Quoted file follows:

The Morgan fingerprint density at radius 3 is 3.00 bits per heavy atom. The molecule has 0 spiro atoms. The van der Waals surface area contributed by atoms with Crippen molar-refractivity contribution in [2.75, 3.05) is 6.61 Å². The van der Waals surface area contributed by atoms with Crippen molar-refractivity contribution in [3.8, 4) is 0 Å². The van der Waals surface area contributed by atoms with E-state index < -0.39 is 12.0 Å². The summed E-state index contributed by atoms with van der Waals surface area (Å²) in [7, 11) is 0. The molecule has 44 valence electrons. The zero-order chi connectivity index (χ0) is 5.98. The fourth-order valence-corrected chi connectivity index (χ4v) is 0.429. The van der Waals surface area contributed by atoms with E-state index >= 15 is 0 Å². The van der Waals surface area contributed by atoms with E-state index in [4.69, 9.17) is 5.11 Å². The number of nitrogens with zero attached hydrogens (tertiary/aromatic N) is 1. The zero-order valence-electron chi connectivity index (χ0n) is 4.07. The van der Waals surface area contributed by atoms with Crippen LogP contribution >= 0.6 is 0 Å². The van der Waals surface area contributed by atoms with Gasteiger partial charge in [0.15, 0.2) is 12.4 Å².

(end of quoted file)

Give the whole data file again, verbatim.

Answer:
The Morgan fingerprint density at radius 3 is 3.00 bits per heavy atom. The molecule has 0 spiro atoms. The van der Waals surface area contributed by atoms with Crippen molar-refractivity contribution in [2.75, 3.05) is 6.61 Å². The van der Waals surface area contributed by atoms with Crippen molar-refractivity contribution in [3.8, 4) is 0 Å². The van der Waals surface area contributed by atoms with E-state index < -0.39 is 12.0 Å². The summed E-state index contributed by atoms with van der Waals surface area (Å²) in [7, 11) is 0. The molecule has 44 valence electrons. The zero-order chi connectivity index (χ0) is 5.98. The fourth-order valence-corrected chi connectivity index (χ4v) is 0.429. The van der Waals surface area contributed by atoms with E-state index >= 15 is 0 Å². The van der Waals surface area contributed by atoms with E-state index in [4.69, 9.17) is 5.11 Å². The number of nitrogens with zero attached hydrogens (tertiary/aromatic N) is 1. The zero-order valence-electron chi connectivity index (χ0n) is 4.07. The van der Waals surface area contributed by atoms with Crippen LogP contribution >= 0.6 is 0 Å². The van der Waals surface area contributed by atoms with Gasteiger partial charge in [0.15, 0.2) is 12.4 Å².